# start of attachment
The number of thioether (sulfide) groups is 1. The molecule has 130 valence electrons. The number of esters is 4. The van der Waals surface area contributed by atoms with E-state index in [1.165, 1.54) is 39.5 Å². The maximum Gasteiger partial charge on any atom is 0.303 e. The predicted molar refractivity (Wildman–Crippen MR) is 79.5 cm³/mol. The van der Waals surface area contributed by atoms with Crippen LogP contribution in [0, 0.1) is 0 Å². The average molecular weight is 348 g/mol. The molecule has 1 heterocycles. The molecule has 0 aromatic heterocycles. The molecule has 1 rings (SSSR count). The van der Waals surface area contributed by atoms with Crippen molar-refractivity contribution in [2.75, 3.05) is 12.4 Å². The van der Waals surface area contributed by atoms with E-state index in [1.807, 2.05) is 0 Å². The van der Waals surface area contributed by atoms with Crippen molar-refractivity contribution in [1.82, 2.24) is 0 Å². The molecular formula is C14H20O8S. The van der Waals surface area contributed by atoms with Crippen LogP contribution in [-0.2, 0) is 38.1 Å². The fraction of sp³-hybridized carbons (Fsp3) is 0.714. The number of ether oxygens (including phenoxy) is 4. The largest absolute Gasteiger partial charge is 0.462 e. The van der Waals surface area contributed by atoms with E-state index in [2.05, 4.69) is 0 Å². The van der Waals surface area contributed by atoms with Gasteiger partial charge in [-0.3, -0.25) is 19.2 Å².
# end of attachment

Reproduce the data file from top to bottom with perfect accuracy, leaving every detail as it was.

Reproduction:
The number of thioether (sulfide) groups is 1. The molecule has 130 valence electrons. The number of esters is 4. The van der Waals surface area contributed by atoms with E-state index in [1.165, 1.54) is 39.5 Å². The maximum Gasteiger partial charge on any atom is 0.303 e. The predicted molar refractivity (Wildman–Crippen MR) is 79.5 cm³/mol. The van der Waals surface area contributed by atoms with Crippen LogP contribution in [0, 0.1) is 0 Å². The average molecular weight is 348 g/mol. The molecule has 1 heterocycles. The molecule has 0 aromatic heterocycles. The molecule has 1 rings (SSSR count). The van der Waals surface area contributed by atoms with Crippen molar-refractivity contribution in [2.75, 3.05) is 12.4 Å². The van der Waals surface area contributed by atoms with E-state index in [1.807, 2.05) is 0 Å². The van der Waals surface area contributed by atoms with Crippen molar-refractivity contribution in [1.82, 2.24) is 0 Å². The molecular formula is C14H20O8S. The van der Waals surface area contributed by atoms with Crippen LogP contribution in [-0.2, 0) is 38.1 Å². The fraction of sp³-hybridized carbons (Fsp3) is 0.714. The number of ether oxygens (including phenoxy) is 4. The largest absolute Gasteiger partial charge is 0.462 e. The van der Waals surface area contributed by atoms with E-state index in [2.05, 4.69) is 0 Å². The van der Waals surface area contributed by atoms with Gasteiger partial charge in [-0.3, -0.25) is 19.2 Å².